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(Lukiyanova Natalia/iStockphoto)
(Lukiyanova Natalia/iStockphoto)


Networking for green entrepreneurs Add to ...

When Laur Fisher moved from New Jersey to Toronto she didn't have a job lined up. Thanks to Toronto Greenhouse - a networking event for green business people - Ms. Fisher found work in Toronto in less than a week.

The Tufts University graduate, who knew she wanted to work for a green company, moved to Toronto on a Sunday. On the following Tuesday she attended a monthly Toronto Greenhouse event where she met a representative of a green energy consulting firm, who offered her a contract two days later. Ms. Fisher says she's heard of other people who have landed contracts or clients at the event.

Toronto Greenhouse began in March, 2009. Its founder, Randy Tyrrell, an event planner and headhunter with an interest in the environment, notes that the city lacked a regular space for green business people to network and talk shop. At the time, there were either "one-off events or events focused on environmentalism as opposed to green business," Mr. Tyrrell says.

Mr. Tyrrell partnered with several companies for the launch. "When I started to put it together we didn't know whether or not we'd get that big of a crowd," he says. In fact, all 250 tickets were quickly snapped up. Since then, events have been held on the last Tuesday of each month (except December). Tickets cost $30.

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The green industry in Toronto is vibrant and growing, Mr. Tyrrell says: "I'm filling a need in the market."

Each event allows time for networking and a panel discussion. Upcoming topics range from transportation to marketing. Panelists have included CEOs, politicians, consultants and investors.

The events draw a mix of professionals, from green entrepreneurs selling eco-friendly products to representatives of large companies working to become greener. A diverse group of lawyers, accountants and marketing professionals "want to do business with a growing sector," Mr. Tyrrell says. There is "a fairly broad age range, anywhere from people fresh out of school to people who are retired."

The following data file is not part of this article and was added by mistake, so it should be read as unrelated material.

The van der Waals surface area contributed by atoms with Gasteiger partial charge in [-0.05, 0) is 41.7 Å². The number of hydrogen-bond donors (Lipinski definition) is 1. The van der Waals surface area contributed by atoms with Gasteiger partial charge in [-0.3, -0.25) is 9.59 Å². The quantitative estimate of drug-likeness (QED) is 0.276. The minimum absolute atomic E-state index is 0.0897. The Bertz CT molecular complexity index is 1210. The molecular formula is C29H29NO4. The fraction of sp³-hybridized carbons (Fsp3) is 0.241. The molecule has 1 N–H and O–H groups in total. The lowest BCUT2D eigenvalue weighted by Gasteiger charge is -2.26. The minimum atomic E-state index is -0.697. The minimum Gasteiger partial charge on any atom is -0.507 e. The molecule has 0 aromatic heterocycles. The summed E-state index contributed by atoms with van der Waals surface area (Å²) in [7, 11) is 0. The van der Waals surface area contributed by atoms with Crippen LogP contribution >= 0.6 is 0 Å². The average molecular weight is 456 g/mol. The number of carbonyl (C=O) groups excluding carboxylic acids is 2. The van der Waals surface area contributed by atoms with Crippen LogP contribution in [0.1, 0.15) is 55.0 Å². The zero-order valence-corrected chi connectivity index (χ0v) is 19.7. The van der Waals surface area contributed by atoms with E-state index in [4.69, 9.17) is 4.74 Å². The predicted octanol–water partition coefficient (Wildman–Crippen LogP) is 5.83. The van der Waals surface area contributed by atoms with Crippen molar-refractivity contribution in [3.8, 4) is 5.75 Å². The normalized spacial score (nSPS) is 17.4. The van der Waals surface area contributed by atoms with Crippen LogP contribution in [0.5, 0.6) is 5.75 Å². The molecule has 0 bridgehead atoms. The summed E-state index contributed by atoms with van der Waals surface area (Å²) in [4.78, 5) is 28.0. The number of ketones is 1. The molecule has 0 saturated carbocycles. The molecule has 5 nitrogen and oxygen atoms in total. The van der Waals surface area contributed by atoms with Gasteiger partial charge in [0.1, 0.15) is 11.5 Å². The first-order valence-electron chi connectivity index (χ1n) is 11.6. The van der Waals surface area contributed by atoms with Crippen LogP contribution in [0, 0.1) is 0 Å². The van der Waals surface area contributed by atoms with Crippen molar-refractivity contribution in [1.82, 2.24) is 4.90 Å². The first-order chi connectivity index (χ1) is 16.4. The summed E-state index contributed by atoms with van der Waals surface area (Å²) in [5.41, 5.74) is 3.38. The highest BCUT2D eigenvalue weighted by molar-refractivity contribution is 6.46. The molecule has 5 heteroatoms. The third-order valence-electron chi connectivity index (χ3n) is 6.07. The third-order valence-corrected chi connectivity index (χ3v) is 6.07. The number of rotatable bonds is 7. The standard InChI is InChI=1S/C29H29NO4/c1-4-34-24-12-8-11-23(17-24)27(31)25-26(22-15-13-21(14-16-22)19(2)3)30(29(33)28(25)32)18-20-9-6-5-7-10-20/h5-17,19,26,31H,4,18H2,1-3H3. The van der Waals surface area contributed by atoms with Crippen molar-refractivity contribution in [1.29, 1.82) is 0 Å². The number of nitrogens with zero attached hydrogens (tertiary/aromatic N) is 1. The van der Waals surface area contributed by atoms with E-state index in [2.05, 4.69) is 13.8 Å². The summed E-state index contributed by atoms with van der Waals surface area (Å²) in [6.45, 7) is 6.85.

That eclectic mix is what makes Toronto Greenhouse unique and useful, says Bernard Hellen, principal of Traffic Marketing + Design Inc., a Toronto firm with a focus on sustainability.

"Toronto Greenhouse is the sustainability crowd intermingling with the Bay Street power crowd, and when worlds collide that's when interesting things start happening," says Mr. Hellen, who has attended every Toronto Greenhouse event.

Mr. Hellen sells a product called the World's Greenest Business Card, made with vegetable inks, 100 per cent post-consumer-waste recycled paper and waterless printing. Through Toronto Greenhouse, Mr. Hellen has landed clients for his cards including an environmental lawyer and an eco-store.

Toronto Greenhouse also helps green entrepreneurs find investors at an annual event called Green Dragons (inspired by CBC's Dragons' Den). At the next Green Dragons, on June 29, five green companies will make pitches, including a green technology firm and an eco-friendly shoe company.

The events have become so popular they've inspired a secondary series. In January, Toronto Greenhouse hosted an event on green building, design and real estate. The event had such a strong turnout Toronto Greenhouse has since teamed up with green consulting firm Affecting Change Inc. to launch a monthly networking series for the green building sector. The next one will be July 13.

Mr. Tyrrell is pleased with his Toronto Greenhouse events, which today draw about 100 people.

When he hears that he has helped a company land a new client, a green professional find work or an eco-entrepreneur get funding, "that's pretty much mission accomplished for me," says Mr. Tyrrell.

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